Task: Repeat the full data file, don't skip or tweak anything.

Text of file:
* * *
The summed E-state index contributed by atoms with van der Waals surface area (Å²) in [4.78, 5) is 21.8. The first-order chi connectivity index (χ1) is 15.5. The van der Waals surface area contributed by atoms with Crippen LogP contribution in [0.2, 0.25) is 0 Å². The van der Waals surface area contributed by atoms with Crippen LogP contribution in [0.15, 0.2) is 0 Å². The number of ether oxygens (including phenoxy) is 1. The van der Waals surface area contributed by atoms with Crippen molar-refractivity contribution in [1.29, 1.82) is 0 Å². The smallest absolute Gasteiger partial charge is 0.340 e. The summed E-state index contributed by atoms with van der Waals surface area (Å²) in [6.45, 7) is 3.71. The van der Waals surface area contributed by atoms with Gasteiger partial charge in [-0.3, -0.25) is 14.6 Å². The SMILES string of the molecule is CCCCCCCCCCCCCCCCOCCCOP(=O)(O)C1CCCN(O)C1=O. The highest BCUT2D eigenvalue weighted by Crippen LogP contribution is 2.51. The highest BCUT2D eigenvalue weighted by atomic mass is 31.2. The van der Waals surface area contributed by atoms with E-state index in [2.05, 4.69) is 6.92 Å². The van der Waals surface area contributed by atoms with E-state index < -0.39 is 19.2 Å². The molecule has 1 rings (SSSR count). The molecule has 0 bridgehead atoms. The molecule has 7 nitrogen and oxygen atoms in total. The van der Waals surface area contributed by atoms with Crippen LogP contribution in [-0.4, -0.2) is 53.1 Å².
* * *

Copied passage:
The summed E-state index contributed by atoms with van der Waals surface area (Å²) in [4.78, 5) is 21.8. The first-order chi connectivity index (χ1) is 15.5. The van der Waals surface area contributed by atoms with Crippen LogP contribution in [0.2, 0.25) is 0 Å². The van der Waals surface area contributed by atoms with Crippen LogP contribution in [0.15, 0.2) is 0 Å². The number of ether oxygens (including phenoxy) is 1. The van der Waals surface area contributed by atoms with Crippen molar-refractivity contribution in [1.29, 1.82) is 0 Å². The smallest absolute Gasteiger partial charge is 0.340 e. The summed E-state index contributed by atoms with van der Waals surface area (Å²) in [6.45, 7) is 3.71. The van der Waals surface area contributed by atoms with Gasteiger partial charge in [-0.3, -0.25) is 14.6 Å². The SMILES string of the molecule is CCCCCCCCCCCCCCCCOCCCOP(=O)(O)C1CCCN(O)C1=O. The highest BCUT2D eigenvalue weighted by Crippen LogP contribution is 2.51. The highest BCUT2D eigenvalue weighted by atomic mass is 31.2. The van der Waals surface area contributed by atoms with E-state index in [2.05, 4.69) is 6.92 Å². The van der Waals surface area contributed by atoms with E-state index < -0.39 is 19.2 Å². The molecule has 1 rings (SSSR count). The molecule has 0 bridgehead atoms. The molecule has 7 nitrogen and oxygen atoms in total. The van der Waals surface area contributed by atoms with Crippen LogP contribution in [-0.4, -0.2) is 53.1 Å².